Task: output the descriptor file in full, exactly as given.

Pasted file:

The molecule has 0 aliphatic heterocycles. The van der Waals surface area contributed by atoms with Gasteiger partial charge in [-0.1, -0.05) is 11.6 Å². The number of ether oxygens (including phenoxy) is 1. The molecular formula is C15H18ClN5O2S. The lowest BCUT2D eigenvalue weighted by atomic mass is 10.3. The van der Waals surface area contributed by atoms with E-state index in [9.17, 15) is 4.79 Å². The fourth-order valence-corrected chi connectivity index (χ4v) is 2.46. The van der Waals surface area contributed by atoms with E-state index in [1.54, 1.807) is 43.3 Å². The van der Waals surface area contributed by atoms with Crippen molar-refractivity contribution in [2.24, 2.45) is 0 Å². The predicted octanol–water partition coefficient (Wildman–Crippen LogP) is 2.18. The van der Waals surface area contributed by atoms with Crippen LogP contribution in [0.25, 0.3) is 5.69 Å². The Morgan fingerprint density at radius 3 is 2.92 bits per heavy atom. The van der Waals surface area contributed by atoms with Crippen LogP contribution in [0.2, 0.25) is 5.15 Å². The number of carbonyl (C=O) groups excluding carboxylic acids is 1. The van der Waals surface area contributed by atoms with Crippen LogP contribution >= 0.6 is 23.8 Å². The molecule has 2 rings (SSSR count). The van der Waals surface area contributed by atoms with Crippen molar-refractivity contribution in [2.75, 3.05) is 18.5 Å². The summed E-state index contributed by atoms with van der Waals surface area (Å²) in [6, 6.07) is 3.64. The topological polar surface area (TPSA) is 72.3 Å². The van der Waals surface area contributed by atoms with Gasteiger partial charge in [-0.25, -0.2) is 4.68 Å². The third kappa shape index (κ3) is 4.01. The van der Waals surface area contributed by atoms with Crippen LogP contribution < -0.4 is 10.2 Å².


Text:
The molecule has 0 aliphatic heterocycles. The van der Waals surface area contributed by atoms with Gasteiger partial charge in [-0.1, -0.05) is 11.6 Å². The number of ether oxygens (including phenoxy) is 1. The molecular formula is C15H18ClN5O2S. The lowest BCUT2D eigenvalue weighted by atomic mass is 10.3. The van der Waals surface area contributed by atoms with E-state index in [9.17, 15) is 4.79 Å². The fourth-order valence-corrected chi connectivity index (χ4v) is 2.46. The van der Waals surface area contributed by atoms with E-state index in [1.54, 1.807) is 43.3 Å². The van der Waals surface area contributed by atoms with Crippen molar-refractivity contribution in [2.24, 2.45) is 0 Å². The predicted octanol–water partition coefficient (Wildman–Crippen LogP) is 2.18. The van der Waals surface area contributed by atoms with Crippen LogP contribution in [0.25, 0.3) is 5.69 Å². The Morgan fingerprint density at radius 3 is 2.92 bits per heavy atom. The van der Waals surface area contributed by atoms with Crippen LogP contribution in [0.2, 0.25) is 5.15 Å². The number of carbonyl (C=O) groups excluding carboxylic acids is 1. The van der Waals surface area contributed by atoms with Crippen LogP contribution >= 0.6 is 23.8 Å². The molecule has 2 rings (SSSR count). The van der Waals surface area contributed by atoms with Crippen molar-refractivity contribution in [2.75, 3.05) is 18.5 Å². The summed E-state index contributed by atoms with van der Waals surface area (Å²) in [6, 6.07) is 3.64. The topological polar surface area (TPSA) is 72.3 Å². The van der Waals surface area contributed by atoms with Gasteiger partial charge in [-0.25, -0.2) is 4.68 Å². The third kappa shape index (κ3) is 4.01. The van der Waals surface area contributed by atoms with Crippen LogP contribution < -0.4 is 10.2 Å².